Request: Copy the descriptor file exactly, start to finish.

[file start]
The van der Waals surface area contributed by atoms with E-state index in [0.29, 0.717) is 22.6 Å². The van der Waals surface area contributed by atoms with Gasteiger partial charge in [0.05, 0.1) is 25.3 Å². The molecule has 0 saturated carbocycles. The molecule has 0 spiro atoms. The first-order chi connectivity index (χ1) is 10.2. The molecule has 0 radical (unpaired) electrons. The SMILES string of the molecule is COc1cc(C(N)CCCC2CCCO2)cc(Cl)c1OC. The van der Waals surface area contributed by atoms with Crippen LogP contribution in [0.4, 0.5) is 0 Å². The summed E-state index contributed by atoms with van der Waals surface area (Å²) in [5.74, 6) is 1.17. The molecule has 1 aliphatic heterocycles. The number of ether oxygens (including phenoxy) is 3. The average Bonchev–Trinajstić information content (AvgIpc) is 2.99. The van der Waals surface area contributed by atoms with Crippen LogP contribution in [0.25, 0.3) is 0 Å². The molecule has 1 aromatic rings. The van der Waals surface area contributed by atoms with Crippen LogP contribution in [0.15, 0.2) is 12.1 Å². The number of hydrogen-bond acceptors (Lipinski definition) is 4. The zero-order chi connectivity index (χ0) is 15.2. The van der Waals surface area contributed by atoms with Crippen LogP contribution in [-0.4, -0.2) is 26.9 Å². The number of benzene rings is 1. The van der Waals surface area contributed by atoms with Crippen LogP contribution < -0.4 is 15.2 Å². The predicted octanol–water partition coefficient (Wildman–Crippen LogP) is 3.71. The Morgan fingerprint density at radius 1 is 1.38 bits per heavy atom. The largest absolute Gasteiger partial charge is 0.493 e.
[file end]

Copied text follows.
The van der Waals surface area contributed by atoms with E-state index in [0.29, 0.717) is 22.6 Å². The van der Waals surface area contributed by atoms with Gasteiger partial charge in [0.05, 0.1) is 25.3 Å². The molecule has 0 saturated carbocycles. The molecule has 0 spiro atoms. The first-order chi connectivity index (χ1) is 10.2. The molecule has 0 radical (unpaired) electrons. The SMILES string of the molecule is COc1cc(C(N)CCCC2CCCO2)cc(Cl)c1OC. The van der Waals surface area contributed by atoms with Crippen LogP contribution in [0.4, 0.5) is 0 Å². The summed E-state index contributed by atoms with van der Waals surface area (Å²) in [5.74, 6) is 1.17. The molecule has 1 aliphatic heterocycles. The number of ether oxygens (including phenoxy) is 3. The average Bonchev–Trinajstić information content (AvgIpc) is 2.99. The van der Waals surface area contributed by atoms with Crippen LogP contribution in [0.25, 0.3) is 0 Å². The molecule has 1 aromatic rings. The van der Waals surface area contributed by atoms with Crippen LogP contribution in [0.15, 0.2) is 12.1 Å². The number of hydrogen-bond acceptors (Lipinski definition) is 4. The zero-order chi connectivity index (χ0) is 15.2. The van der Waals surface area contributed by atoms with Crippen LogP contribution in [-0.4, -0.2) is 26.9 Å². The number of benzene rings is 1. The van der Waals surface area contributed by atoms with Crippen LogP contribution < -0.4 is 15.2 Å². The predicted octanol–water partition coefficient (Wildman–Crippen LogP) is 3.71. The Morgan fingerprint density at radius 1 is 1.38 bits per heavy atom. The largest absolute Gasteiger partial charge is 0.493 e.